About This Item
- Full TextFull Text(subscription required)
- Pay-Per-View PurchasePay-Per-View
Purchase Options Explain
Share This Item
The oil fields of northwestern Peru occur in an area of much faulted Tertiary rocks, extending from the southern border of Ecuador (about 3° 30^prime south latitude) south about 225 miles (to about 6° south latitude). It is the northern end of a desert belt extending along the entire Peruvian coast, but near the northern border, merging rapidly with the semi-arid and humid forest zone of southern Ecuador.
The presence of oil in this region has been known from a very early date, and in Colonial and pre-Colonial times, several of the larger oil seeps were worked for their pitch or brea. To-day there are three general districts where commercial production is obtained: the Zorritos district in the northern part, where production is derived from the lower Miocene or upper Oligocene; farther south, the Cabo Blanco-Lobitos district; and the Negritos-La Brea district. In these latter and more important fields, the oil is derived principally from Eocene sediments.
The Tertiary of this region, which at present is the source of the entire Peruvian production, has a total thickness of about 25,000 feet. This section is exceptionally complete, generally marine and fossiliferous, and on the basis of detailed stratigraphic and paleontologic studies, it has been subdivided into about 14 mappable units or formations. The beds range in age from early Eocene to Pliocene. They rest either upon an incomplete development of Cretaceous, or, more generally, on older mountain rocks such as Pennsylvanian slates. These Pennsylvanian metamorphics, closely associated with a granite intrusion, form most of the mountain region toward the east and a few other outlying areas.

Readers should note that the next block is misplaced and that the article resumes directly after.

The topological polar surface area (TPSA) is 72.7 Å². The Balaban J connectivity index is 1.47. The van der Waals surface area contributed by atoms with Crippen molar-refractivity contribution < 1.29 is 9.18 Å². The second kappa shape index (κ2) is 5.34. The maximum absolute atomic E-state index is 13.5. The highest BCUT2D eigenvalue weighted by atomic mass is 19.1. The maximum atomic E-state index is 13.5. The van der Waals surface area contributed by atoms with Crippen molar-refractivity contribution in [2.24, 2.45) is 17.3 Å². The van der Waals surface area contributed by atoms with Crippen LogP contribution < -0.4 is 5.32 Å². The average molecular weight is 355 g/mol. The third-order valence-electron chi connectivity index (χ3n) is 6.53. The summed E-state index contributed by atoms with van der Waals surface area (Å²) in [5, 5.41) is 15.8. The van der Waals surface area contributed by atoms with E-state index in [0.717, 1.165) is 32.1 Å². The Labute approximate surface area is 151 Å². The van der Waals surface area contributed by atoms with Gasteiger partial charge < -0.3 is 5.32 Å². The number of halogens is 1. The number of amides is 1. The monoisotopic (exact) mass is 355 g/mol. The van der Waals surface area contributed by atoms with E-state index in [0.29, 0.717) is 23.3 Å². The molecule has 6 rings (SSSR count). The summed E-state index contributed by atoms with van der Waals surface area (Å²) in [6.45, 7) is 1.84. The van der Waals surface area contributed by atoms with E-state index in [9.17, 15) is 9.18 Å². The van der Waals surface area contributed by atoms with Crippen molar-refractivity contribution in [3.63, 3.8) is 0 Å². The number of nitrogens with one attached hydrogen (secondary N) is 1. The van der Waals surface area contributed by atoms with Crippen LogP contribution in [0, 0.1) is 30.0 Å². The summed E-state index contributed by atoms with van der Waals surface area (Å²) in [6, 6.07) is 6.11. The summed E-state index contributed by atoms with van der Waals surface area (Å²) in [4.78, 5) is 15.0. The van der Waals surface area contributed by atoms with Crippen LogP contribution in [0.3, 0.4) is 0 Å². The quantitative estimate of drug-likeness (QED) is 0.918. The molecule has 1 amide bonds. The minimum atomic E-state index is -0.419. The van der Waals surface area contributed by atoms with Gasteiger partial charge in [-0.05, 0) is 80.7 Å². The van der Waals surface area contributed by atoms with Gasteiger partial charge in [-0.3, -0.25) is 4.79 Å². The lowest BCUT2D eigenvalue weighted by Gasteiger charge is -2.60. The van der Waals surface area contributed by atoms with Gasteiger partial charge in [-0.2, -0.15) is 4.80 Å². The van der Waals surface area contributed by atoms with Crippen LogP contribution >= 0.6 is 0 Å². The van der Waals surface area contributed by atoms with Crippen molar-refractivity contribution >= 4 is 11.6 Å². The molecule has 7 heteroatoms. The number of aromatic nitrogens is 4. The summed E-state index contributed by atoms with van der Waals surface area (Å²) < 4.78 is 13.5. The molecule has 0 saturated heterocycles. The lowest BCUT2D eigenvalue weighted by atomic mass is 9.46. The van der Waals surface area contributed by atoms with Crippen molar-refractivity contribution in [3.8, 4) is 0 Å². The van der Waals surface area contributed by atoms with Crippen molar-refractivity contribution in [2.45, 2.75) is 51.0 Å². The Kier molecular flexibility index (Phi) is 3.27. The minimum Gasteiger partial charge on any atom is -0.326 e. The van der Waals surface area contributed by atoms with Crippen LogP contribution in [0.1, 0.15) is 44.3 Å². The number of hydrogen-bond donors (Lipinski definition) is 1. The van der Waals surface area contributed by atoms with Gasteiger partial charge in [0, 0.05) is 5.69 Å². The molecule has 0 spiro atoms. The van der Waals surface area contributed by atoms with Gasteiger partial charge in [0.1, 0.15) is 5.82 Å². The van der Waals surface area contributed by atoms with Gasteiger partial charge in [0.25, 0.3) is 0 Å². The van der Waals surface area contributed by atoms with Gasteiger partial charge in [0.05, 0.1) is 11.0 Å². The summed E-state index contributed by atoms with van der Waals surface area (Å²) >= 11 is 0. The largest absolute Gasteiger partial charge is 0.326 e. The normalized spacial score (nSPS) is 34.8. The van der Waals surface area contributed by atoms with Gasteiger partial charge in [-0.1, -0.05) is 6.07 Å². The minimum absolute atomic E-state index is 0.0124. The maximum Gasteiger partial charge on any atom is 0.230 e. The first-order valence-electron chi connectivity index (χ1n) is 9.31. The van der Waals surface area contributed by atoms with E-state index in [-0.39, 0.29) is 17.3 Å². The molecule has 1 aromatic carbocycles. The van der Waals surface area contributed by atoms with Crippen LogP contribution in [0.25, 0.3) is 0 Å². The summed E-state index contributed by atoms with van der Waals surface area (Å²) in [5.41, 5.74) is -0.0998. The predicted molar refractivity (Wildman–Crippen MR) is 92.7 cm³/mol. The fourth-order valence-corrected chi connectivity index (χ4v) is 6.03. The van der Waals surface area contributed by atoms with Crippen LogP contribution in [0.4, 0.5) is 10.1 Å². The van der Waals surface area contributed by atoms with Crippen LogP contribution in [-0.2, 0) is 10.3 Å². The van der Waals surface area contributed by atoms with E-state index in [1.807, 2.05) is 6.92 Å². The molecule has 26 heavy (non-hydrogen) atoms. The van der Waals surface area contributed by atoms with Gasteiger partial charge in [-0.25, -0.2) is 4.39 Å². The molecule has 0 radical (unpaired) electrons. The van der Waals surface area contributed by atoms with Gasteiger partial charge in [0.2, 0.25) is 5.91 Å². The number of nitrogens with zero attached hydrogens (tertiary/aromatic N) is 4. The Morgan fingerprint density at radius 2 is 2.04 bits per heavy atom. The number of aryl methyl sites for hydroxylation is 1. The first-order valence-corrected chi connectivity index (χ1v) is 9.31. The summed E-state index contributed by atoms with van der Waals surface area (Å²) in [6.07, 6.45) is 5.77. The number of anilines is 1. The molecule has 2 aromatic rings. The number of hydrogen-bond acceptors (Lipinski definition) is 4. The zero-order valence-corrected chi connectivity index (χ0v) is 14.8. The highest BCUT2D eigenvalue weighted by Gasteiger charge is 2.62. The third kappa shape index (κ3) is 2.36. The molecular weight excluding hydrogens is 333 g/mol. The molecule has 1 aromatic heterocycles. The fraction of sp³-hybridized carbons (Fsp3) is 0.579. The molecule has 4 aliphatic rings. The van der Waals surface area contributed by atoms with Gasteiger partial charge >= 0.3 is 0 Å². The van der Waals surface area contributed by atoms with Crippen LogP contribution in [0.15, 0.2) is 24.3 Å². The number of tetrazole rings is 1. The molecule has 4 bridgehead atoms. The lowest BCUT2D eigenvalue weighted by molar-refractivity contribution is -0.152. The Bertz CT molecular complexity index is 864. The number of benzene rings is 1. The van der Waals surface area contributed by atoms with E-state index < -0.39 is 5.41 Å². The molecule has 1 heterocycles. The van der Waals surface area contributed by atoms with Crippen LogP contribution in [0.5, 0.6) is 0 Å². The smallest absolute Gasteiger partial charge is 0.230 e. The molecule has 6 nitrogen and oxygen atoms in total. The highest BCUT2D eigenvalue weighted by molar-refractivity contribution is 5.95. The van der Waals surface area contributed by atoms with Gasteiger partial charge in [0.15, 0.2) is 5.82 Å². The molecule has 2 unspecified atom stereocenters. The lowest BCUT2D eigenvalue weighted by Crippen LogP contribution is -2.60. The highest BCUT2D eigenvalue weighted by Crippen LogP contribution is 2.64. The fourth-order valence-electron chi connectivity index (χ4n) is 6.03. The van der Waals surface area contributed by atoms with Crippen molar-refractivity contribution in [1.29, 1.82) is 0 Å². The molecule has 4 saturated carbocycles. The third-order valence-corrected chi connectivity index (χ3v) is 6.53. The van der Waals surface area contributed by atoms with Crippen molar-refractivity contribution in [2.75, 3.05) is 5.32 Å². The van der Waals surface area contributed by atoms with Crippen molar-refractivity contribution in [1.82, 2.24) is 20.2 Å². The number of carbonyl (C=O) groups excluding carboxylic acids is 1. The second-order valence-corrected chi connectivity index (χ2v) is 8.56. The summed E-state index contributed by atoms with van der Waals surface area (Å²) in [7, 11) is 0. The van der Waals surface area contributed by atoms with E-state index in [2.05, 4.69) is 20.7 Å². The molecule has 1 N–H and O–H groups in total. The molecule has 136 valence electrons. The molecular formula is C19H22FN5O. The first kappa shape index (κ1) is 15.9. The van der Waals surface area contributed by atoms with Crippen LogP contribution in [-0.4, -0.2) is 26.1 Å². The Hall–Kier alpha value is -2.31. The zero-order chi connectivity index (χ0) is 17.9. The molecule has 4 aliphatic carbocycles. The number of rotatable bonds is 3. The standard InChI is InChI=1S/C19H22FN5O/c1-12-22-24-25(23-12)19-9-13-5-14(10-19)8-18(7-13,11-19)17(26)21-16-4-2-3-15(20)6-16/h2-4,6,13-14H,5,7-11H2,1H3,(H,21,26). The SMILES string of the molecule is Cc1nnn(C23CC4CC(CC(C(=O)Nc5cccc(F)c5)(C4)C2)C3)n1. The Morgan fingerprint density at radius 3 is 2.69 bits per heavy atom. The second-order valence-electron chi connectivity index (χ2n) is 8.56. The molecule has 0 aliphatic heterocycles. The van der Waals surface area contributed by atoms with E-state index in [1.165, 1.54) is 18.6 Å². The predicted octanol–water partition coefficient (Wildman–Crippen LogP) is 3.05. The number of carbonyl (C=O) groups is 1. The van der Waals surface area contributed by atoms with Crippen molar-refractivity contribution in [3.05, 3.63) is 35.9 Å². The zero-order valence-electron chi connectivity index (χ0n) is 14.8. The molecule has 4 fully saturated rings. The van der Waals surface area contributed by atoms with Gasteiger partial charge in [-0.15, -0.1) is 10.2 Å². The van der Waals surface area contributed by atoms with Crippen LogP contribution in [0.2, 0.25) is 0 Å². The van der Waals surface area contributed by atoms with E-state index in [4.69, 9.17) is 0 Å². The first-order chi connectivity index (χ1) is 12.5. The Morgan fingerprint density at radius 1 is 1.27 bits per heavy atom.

The major structural features of the region are the main Andean or mountain ranges on the east, and a Pacific fault which closely follows the edge of the continental shelf on the west. In the intervening area, the Tertiary rocks have been locally folded into smaller anticlines and synclines and extensively block faulted. The rocks are everywhere much faulted, and the local structure consists principally of many small fault blocks. Most of the faults are normal.
Fig. 1A. Geological map of Northwest Peru.
Fig. 1B. Profile showing continental shelf and adjoining land mass at Parinas Point.
Pay-Per-View Purchase Options
The article is available through a document delivery service. Explain these Purchase Options.
|Protected Document: $10|
|Internal PDF Document: $14|
|Open PDF Document: $24|
Members of AAPG receive access to the full AAPG Bulletin Archives as part of their membership. For more information, contact the AAPG Membership Department at [email protected].